As the edifice of daily print journalism collapses chunk by chunk, it's a fair bet that San Francisco will see a proliferation of upstart media outlets staffed by out-of-work reporters and editors. A sprinkling of such outfits already exist; one of the more formidable among them is the San Francisco Appeal, an online newspaper founded by former San Francisco Chronicle city editor Chuck Finnie and SFist co-founder Eve Batey. Unlike much of the competition, the Appeal hews to a recognizable set of journalistic ethics, seeking to report the news rather than advance an ideological banner or political agenda. But navigating the new media landscape with ethics intact isn't always easy, as Finnie and Batey are finding out.
The Appeal launched on March 6. About two weeks before that, in a deal aimed partly at bolstering the site's professional integrity, Batey bought out Finnie's share in the enterprise. At issue was his role as a communications consultant for Barnes Mosher Whitehurst Lauter & Partners, a major San Francisco lobbying shop that has counted among its clients the Service Employees International Union, San Francisco General Hospital, and AT&T. Finnie's job is to advance clients' messages in the news media — which is why he and Batey decided that it might create a conflict of interest if he were simultaneously co-owner and editor of an online newspaper.
Finnie acknowledges his dual roles are "replete with potential conflicts. In recognizing that, I've stepped away from the editorship and ownership of the publication." However, he plans to keep contributing to the site as a reporter, and hopes that by disclosing his customers and avoiding beats where they have something at stake, he can maintain a fair reportorial stance.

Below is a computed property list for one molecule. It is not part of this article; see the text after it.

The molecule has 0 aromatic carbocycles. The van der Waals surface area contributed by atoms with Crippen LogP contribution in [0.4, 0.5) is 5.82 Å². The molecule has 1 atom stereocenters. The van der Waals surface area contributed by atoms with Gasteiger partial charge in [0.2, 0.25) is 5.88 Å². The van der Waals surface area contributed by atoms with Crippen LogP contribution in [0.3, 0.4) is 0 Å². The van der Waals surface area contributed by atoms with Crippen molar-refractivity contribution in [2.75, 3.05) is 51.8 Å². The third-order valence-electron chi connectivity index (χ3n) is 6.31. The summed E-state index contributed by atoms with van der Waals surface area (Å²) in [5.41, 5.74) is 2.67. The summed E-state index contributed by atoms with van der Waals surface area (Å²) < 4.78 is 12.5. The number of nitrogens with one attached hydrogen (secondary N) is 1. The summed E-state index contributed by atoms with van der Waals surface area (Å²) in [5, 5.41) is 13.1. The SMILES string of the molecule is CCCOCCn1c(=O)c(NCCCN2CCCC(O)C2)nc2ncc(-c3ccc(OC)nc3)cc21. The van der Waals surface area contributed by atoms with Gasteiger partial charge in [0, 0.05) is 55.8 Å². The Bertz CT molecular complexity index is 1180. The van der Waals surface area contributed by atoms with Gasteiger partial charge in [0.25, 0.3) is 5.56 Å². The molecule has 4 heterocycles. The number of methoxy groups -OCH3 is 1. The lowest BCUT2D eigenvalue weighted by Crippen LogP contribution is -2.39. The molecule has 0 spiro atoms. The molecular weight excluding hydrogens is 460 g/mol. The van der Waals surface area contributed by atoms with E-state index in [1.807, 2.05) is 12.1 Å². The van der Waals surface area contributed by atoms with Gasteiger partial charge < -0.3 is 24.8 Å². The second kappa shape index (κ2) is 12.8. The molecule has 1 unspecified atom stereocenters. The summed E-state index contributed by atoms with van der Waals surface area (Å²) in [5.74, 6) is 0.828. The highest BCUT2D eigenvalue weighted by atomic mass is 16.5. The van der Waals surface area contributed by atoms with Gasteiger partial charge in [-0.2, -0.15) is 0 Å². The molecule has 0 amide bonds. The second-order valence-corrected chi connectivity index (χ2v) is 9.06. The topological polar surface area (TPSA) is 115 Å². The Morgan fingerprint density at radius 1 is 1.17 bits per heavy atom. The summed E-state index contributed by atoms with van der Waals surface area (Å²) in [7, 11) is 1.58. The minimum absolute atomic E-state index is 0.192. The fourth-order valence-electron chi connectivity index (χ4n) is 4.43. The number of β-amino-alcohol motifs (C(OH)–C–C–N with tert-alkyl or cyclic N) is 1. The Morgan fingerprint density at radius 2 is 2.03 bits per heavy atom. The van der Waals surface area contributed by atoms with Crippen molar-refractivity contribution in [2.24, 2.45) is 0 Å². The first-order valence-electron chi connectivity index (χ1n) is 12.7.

Batey, now the site's editor and publisher, agrees. Just as pressing a concern, she adds, is that the Appeal's reporting not put Finnie on the outs with his consulting clients. "It's important that I constantly know the list of clients the firm has, so there's a firewall, and Chuck has plausible deniability," she said.
If all this sounds as if it's getting a little complicated — well, it is, according to Susan Rasky, a senior lecturer at the Berkeley Graduate School of Journalism. Rasky said it would be best to label Finnie's writing as commentary, since potential conflicts of interest in San Francisco's hothouse political world are myriad — the influence of big players, such as labor unions and businesses, is far-reaching and often hard to detect. Nor is this likely to be the last time such questions come up. The dismal trajectory of the newspaper industry would seem to signal that the days when you could get paid to tote a notebook full-time are in decline. "In this brave new world, the reality is that [journalists] are only going to be able to make a living doing a multiplicity of things," Rasky said. "And they're going to come into conflict."